What bothers me more than the frequency, though, is the content. There’s a lot of repetition (I’ve gotten that one about other uses for bath bombs at least three times), and even some gentle deception. Once a week or more, I get an email with a subject line asking for my ring size, sometimes designed to look like a reply, to entice me to open an email that’s not really asking for my ring size — it’s encouraging me to place an order so I can get an extra ring for free.
Free bonus rings are a common theme in Bubbly Belle’s emails, as they are with most of the ring bomb companies, but several times Bubbly Belle has sent emails urging me to take advantage of the free ring offer because, according to the CEO who signs the messages, “we only have 17 free rings left in stock.” Weirdly specific, right? Order now because we have this odd, specific number of free rings available?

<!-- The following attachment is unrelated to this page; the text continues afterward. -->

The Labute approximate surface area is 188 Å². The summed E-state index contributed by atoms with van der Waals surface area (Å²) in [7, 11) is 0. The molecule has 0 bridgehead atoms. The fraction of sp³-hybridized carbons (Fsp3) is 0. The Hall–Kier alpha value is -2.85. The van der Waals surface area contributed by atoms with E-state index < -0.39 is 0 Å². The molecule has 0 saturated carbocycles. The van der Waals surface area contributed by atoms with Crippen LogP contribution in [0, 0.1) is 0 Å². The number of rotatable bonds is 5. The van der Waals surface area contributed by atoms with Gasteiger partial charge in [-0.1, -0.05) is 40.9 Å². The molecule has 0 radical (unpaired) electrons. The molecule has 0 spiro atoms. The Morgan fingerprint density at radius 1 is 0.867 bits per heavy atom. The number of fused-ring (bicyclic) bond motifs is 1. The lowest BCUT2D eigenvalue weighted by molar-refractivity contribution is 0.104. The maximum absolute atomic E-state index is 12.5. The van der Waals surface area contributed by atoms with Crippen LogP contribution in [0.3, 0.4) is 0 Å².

After the second time I received that 17-rings-left email, I wrote to the company and asked if they truly only had 17 rings in stock — and suggested that if it weren’t true, they might be in violation of FTC guidelines related to misleading advertising claims. At first I received a rote response explaining that I needed to buy a bath bomb to get the free ring. Once I clarified that I understood how the promotion worked, but that I was asking about the specific claim of only 17 free rings in stock, I received this reply: